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Wednesday, 20 June 2007

Ramgarh: The Valley of Joy

We heard excitedly as the waiter said, "this is today's fresh juice and is made with the apricots plucked from the orchards of the village below." Saying this, he poured the thick, yellow liquid in our glasses.

Fascinated we were as we tasted the lovely juice sitting in the dining hall of the Neemrana Ramgarh Bungalows.

But then, everything about Ramgarh seemed fascinating. Be it the intoxicating silence of the hills, the chilly breeze, the red cheeked pahari children or the beautiful view, just about everything was so out of this world.

The road less travelled

Why Ramgarh? That seemed to be the question on everyone's mind as we were about to depart to the place. After all, we were travelling to Uttaranchal, a state which boasts of being home to some of the most popular hill stations like Nainital, Mussoorie, Almora, Ranikhet.

Well, the only thing that prompted us to make our trip to Ramgarh was the place where we chose to stay. In the photographs we got to see on the Neemrana website, the Ramgarh Bungalows looked like a fairyland. With the seemingly decades old bungalows atop the hills, the place really drew us.

Our journey was surely no fantasy drive. After waiting for one and a half hours on the Anand Vihar bus stand and sitting sweating in the bus for another half an hour, we finally dozed off with a resolve never to step into a Hina Travels bus.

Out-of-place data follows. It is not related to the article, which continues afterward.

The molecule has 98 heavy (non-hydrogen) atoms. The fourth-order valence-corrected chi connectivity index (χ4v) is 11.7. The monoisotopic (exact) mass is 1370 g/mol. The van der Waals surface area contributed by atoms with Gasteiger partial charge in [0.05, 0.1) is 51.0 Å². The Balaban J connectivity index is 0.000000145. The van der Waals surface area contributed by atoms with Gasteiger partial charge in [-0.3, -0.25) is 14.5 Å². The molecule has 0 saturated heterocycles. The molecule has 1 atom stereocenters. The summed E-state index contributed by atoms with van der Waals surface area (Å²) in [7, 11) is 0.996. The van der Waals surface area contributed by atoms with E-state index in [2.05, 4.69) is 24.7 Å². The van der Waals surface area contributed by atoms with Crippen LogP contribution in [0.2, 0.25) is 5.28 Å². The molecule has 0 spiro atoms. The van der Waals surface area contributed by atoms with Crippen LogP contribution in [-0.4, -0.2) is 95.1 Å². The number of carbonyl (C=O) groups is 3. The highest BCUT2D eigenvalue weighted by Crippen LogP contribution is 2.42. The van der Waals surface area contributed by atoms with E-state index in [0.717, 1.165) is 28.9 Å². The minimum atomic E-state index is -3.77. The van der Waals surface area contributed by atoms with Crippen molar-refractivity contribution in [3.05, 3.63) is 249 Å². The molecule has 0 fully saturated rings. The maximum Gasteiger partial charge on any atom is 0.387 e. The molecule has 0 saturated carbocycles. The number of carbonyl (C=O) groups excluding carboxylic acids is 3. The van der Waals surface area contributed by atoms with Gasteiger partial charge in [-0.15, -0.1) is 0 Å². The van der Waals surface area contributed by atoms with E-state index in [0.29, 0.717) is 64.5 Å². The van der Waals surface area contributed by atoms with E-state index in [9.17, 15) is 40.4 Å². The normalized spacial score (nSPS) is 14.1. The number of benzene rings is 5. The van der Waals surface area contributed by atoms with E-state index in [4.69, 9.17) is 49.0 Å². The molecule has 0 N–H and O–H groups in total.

However, when the bus finally started moving, the cool breeze from the window dried the sweat off our face.

Reaching Nainital on a hot June morning was no consolation. After walking almost half a kilometer with our luggage, we finally managed to get a taxi to go to Ramgarh for a price which didn't sound outrageous.

Even in the short 45 minute drive, I couldn't keep myself awake as the Avomine tablet kept lulling me back to sleep. My husband however thoroughly enjoyed the beauty of the unwinding roads up to Ramgarh.

Our retreat

6000 feet above sea level. This is what the little board stuck in front of our room said. A cosy den called English Bungalow was where we were supposed to spend our next two days.

We were already refreshed by now just by inhaling the fresh, unpolluted air of the mountains. And by the time our luggage was settled at the English Bungalow, we were engulfed by a magical feeling.

After all, we were few thousand feet above the scorching Delhi heat and away from the ever-honking cars ... magic it surely was. For us, landing in Ramgarh was like putting an emergency break on an accelerating vehicle.

Just to think that all we had to do at this place was enjoy the fresh breeze, eat and sleep seemed to drive away the all our blues. Supposed to be one of the oldest possessions of the Neemrana Ramgarh property, our room had a heritage feel about it.

The high wooden bed, the fire place and the high ceiling- everything seemingly belonged to another century.

After digging into a heavy breakfast of mouth watering poories subji, milk, cornflakes, eggs and fresh juice, we made ourselves comfortable in the two easy chairs kept right outside our rooms. As the chilly breeze caressed our faces, our mind and body felt miraculously at ease.

Sleeping at such a place felt like a crime. Considering the ambiance and weather, it felt as though we just had no right to waste a single second on sleeping.